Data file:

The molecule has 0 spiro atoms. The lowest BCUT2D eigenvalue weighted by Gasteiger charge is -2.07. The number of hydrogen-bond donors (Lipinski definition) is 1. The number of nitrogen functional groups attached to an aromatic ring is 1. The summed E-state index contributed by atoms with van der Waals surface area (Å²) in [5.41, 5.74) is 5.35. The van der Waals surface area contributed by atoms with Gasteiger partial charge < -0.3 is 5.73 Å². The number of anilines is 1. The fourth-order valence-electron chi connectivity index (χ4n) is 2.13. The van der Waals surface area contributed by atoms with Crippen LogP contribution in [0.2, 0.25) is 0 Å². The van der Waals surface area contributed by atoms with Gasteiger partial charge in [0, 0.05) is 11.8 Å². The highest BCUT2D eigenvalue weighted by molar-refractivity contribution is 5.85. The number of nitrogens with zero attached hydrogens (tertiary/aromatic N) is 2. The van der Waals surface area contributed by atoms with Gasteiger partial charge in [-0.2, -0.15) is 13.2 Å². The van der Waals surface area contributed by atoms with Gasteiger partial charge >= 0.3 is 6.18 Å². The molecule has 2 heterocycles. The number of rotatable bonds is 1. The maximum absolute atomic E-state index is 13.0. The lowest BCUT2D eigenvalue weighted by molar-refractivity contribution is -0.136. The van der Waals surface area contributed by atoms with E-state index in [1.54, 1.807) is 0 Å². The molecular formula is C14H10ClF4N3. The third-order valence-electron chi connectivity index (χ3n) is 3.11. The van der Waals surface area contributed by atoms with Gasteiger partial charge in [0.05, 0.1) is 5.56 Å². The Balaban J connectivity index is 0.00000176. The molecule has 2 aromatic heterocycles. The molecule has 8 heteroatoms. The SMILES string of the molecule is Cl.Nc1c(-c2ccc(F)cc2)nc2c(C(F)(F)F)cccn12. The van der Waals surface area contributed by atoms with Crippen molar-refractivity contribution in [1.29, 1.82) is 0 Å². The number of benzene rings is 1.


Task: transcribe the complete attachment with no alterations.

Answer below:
The molecule has 0 spiro atoms. The lowest BCUT2D eigenvalue weighted by Gasteiger charge is -2.07. The number of hydrogen-bond donors (Lipinski definition) is 1. The number of nitrogen functional groups attached to an aromatic ring is 1. The summed E-state index contributed by atoms with van der Waals surface area (Å²) in [5.41, 5.74) is 5.35. The van der Waals surface area contributed by atoms with Gasteiger partial charge < -0.3 is 5.73 Å². The number of anilines is 1. The fourth-order valence-electron chi connectivity index (χ4n) is 2.13. The van der Waals surface area contributed by atoms with Crippen LogP contribution in [0.2, 0.25) is 0 Å². The van der Waals surface area contributed by atoms with Gasteiger partial charge in [0, 0.05) is 11.8 Å². The highest BCUT2D eigenvalue weighted by molar-refractivity contribution is 5.85. The number of nitrogens with zero attached hydrogens (tertiary/aromatic N) is 2. The van der Waals surface area contributed by atoms with Gasteiger partial charge in [-0.2, -0.15) is 13.2 Å². The van der Waals surface area contributed by atoms with Gasteiger partial charge >= 0.3 is 6.18 Å². The molecule has 2 heterocycles. The number of rotatable bonds is 1. The maximum absolute atomic E-state index is 13.0. The lowest BCUT2D eigenvalue weighted by molar-refractivity contribution is -0.136. The van der Waals surface area contributed by atoms with E-state index in [1.54, 1.807) is 0 Å². The molecular formula is C14H10ClF4N3. The third-order valence-electron chi connectivity index (χ3n) is 3.11. The van der Waals surface area contributed by atoms with Gasteiger partial charge in [0.05, 0.1) is 5.56 Å². The Balaban J connectivity index is 0.00000176. The molecule has 2 aromatic heterocycles. The molecule has 8 heteroatoms. The SMILES string of the molecule is Cl.Nc1c(-c2ccc(F)cc2)nc2c(C(F)(F)F)cccn12. The van der Waals surface area contributed by atoms with Crippen molar-refractivity contribution in [1.29, 1.82) is 0 Å². The number of benzene rings is 1.